Technology could aid police response to school shooters

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Capital News Service 

LANSING –  State safety grants can be used to digitally map schools and enhance video systems   to detect guns.  

The state budget includes $168 million this year for programs to prevent school violence. It also supports existing programs and additional support staff. 

Nearly $13 million is set aside  to digitally map school buildings. 

These maps could help police officers better navigate a school threatened by a shooter, said Robert Stevenson, the executive director of the Michigan Association of Chiefs of Police. They could be sent to an officer’s cell phone, car computer or a dispatch center. 

“It’s unrealistic to think that an officer is going to be able to memorize a school,” Stevenson  said.  “There aren’t enough officers in any school in any city to assign an officer to every school. It’s just unrealistic expectations.” 

Schools could also use the money to program  existing cameras to detect if someone is carrying a firearm.

ZeroEyes, a Pennsylvania-based company that helps prevent mass shootings, uses artificial intelligence technology to connect cameras to a dispatch system. If a camera detects a pistol, handgun, machine gun or anything that resembles a firearm, an alarm goes off and dispatchers at the operation center verify if it is a gun and call the authorities.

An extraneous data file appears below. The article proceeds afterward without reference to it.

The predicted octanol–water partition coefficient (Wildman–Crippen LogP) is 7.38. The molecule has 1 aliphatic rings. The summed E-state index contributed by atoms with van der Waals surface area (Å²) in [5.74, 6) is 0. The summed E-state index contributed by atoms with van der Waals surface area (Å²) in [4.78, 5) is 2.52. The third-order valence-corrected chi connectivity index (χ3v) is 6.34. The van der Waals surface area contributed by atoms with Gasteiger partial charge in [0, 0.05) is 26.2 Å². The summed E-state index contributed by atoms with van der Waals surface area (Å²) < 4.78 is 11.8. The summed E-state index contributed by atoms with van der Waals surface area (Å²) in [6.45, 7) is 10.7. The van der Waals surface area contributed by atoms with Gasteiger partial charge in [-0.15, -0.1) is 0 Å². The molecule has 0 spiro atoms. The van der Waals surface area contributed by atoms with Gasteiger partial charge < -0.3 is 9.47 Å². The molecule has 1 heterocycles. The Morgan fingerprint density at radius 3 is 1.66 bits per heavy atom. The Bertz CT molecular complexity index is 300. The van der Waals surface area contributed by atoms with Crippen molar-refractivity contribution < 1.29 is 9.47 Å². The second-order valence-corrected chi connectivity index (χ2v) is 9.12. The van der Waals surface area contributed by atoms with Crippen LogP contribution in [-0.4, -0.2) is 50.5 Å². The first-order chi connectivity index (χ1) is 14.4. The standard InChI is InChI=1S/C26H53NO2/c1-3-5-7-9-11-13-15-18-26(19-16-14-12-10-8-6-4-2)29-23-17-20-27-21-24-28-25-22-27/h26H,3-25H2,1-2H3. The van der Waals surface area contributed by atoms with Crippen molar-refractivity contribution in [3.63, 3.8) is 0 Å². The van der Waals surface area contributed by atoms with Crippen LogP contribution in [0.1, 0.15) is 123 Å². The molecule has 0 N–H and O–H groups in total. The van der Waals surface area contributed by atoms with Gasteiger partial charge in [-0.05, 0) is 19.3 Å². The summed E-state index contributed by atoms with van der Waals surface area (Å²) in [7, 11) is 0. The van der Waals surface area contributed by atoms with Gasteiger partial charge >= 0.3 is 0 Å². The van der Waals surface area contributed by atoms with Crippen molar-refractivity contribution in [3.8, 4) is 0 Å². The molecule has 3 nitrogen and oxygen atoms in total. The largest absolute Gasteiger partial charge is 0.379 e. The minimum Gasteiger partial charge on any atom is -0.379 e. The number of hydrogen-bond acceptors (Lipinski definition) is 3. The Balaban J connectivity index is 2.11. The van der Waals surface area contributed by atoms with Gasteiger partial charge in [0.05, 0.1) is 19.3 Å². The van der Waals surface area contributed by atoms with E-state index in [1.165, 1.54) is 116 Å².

Oxford High School received $9.8 million to put this system in place after a mass shooting there, just a year ago on Nov. 30, that year killed four students. 

Lansing Catholic High School and Vassar Public Schools have implemented this system as well, said J.T Wilkins, the senior vice president of Sales at ZeroEyes. 

 “Once an alert is created on the platform, within three to five seconds a human on our side is going to verify that alert and send that directly to law enforcement or first responders, ultimately saving time and saving lives,” Wilkins said. 

After  the 1999 school shooting at Columbine High School in Littleton, Colorado, the shooter was spotted on school cameras preparing the attack in a stairwell for up to a minute before it happened, Stevenson said. Had police been notified 45 seconds or a minute before, they could have been on their way to the school and maybe prevented that shooting.

“When you get to a point where a shooter is really moving, time and seconds really matter,” Wilkins said. It’s better to use the school cameras to notify authorities of a threat before it happens rather than using school cameras to analyze an event after it happens. 

The state budget also includes $25 million for schools to have a resource officer as a liaison between students and the police department. 

“After they had been there for a period of time and the kids got to trust them, many kids would come to them and give them tips on stuff which would ultimately be the perfect thing,”  Stevenson said. “Oftentimes we hear that somebody said something to somebody, but they didn’t know who to talk to.” 

Every community is different, but decisions like access to mental health resources or technology used in schools should be made alongside the educators, said Thomas Morgan, a communications consultant for the Michigan Education Association, the state’s largest union of teachers and school personnel. 

An additional $250 million, approved in July will provide  mental health services for students. 

“Even more important is making sure schools have the mental health resources they need so that every child who needs help can get it – before relatively minor issues spiral out of control,” Morgan said.  

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